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Thank you for this concise article. It will help me to talk to the people who watch "news" that tells them what to think. I appreciate the help.

Susan Lindson wrote on June 11, 2011 at 09:33 AM
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the western involvement is in libya and syria.

elwood wrote on June 11, 2011 at 01:55 PM
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Great article. I'm particularly interested in the collective identity piece and the articulation of political and economic aspirations on national terms. I wonder how that notion applies to the 'nation' of Palestine.

Bonnie wrote on June 12, 2011 at 09:37 AM
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Thanks for this interesting article. #2 suggests the usefulness of tracking just how economic democracy gets 'decoupled' from political democracy in different places and situations. In the states, for instance, would you say that campaign financing and lobbies backed by media are the main instruments for accomplishing this?

xavier wrote on June 12, 2011 at 08:30 PM
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Interesting article. A few comments from the perspective of someone living in Tunis.

The second narrative "These revolutions are about democracy, not the economy" misses the point about political systems. Speaking only about Tunisia, it's true that much of the debate has been about very technical questions, as opposed to what the ultimate role of the state should be. However, this is for two reasons that are unrelated to the narrative the West likes to portray about the region.

1) There are legitimately democratic interests that think that elections should be held before those questions are decided. The revolutions, as you pointed out, toppled regimes, and arguably called for greater political voices, however, it did not call for a specific system to be in place. Elections offer the population a democratic way to express themselves on this question. It is thus quite natural to have these technical debates before the people have had chance to express themselves.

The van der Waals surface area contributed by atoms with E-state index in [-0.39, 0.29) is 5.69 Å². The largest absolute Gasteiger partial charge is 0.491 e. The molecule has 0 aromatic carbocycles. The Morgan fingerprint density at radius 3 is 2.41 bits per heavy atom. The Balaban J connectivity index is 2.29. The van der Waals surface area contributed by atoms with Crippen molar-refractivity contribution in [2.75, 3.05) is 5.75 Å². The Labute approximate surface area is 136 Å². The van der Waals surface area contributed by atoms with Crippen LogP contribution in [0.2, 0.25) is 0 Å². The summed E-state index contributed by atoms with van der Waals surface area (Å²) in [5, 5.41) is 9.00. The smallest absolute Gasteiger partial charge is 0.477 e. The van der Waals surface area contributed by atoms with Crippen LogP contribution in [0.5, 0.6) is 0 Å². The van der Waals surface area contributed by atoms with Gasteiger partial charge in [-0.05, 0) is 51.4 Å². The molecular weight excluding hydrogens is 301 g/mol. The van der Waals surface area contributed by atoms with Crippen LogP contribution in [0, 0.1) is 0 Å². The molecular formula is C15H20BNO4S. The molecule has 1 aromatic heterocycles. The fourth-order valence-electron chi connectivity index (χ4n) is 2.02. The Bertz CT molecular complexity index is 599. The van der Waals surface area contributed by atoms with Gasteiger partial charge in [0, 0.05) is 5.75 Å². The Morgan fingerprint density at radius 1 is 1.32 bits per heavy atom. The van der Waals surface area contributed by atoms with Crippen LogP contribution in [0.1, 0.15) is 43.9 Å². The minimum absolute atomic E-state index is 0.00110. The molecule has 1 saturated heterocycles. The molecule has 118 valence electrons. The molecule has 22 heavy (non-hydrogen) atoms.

2) In many ways, these technical debates shelter society from the extreme fissures that have been exposed with the toppling of the regimes. The reality is that Mubarak and Ben Ali maintained regimes that unified their countries, albeit artificially. Without these constraints, these societies are finding that they are not nearly as unified as they thought. And this makes people justifiably nervous. In many respects debating technical issues offers a way for discourse to continue for political interests that otherwise could not engage one another in public discourse.

Erik wrote on June 28, 2011 at 10:30 AM
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Too detailed for my liking, :) All I know is that no matter what your background, your belief or your views about the political and non-political world are, I only know one thing to be centre of everything and that is "Evil will never win no matter how specific, calculated or planned it is". If you don`t believe in that sentence above, well you`ll allways be going round in circles trying to find an explanation to each calculated step the world is put thru, just believe that there are minds in this world, as cleverer as the Devil himself.

Semra wrote on May 12, 2012 at 06:42 PM